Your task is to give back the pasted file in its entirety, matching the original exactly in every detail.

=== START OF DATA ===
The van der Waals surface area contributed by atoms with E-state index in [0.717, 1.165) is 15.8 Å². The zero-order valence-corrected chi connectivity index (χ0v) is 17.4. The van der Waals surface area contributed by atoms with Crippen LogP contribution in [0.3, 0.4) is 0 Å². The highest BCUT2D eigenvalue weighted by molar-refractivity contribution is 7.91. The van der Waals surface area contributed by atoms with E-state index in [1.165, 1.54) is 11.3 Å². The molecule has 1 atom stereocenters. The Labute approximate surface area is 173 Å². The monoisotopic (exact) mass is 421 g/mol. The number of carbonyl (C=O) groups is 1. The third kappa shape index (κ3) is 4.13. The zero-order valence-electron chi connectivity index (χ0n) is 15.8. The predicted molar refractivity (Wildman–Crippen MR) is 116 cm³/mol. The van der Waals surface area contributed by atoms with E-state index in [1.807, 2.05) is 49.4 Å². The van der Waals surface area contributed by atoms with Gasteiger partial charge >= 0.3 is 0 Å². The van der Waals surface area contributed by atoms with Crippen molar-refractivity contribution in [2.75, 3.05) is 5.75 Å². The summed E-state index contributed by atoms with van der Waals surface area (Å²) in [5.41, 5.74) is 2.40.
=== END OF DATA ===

The van der Waals surface area contributed by atoms with E-state index in [0.717, 1.165) is 15.8 Å². The zero-order valence-corrected chi connectivity index (χ0v) is 17.4. The van der Waals surface area contributed by atoms with Crippen LogP contribution in [0.3, 0.4) is 0 Å². The highest BCUT2D eigenvalue weighted by molar-refractivity contribution is 7.91. The van der Waals surface area contributed by atoms with E-state index in [1.165, 1.54) is 11.3 Å². The molecule has 1 atom stereocenters. The Labute approximate surface area is 173 Å². The monoisotopic (exact) mass is 421 g/mol. The number of carbonyl (C=O) groups is 1. The third kappa shape index (κ3) is 4.13. The zero-order valence-electron chi connectivity index (χ0n) is 15.8. The predicted molar refractivity (Wildman–Crippen MR) is 116 cm³/mol. The van der Waals surface area contributed by atoms with E-state index in [1.807, 2.05) is 49.4 Å². The van der Waals surface area contributed by atoms with Gasteiger partial charge >= 0.3 is 0 Å². The van der Waals surface area contributed by atoms with Crippen molar-refractivity contribution in [2.75, 3.05) is 5.75 Å². The summed E-state index contributed by atoms with van der Waals surface area (Å²) in [5.41, 5.74) is 2.40.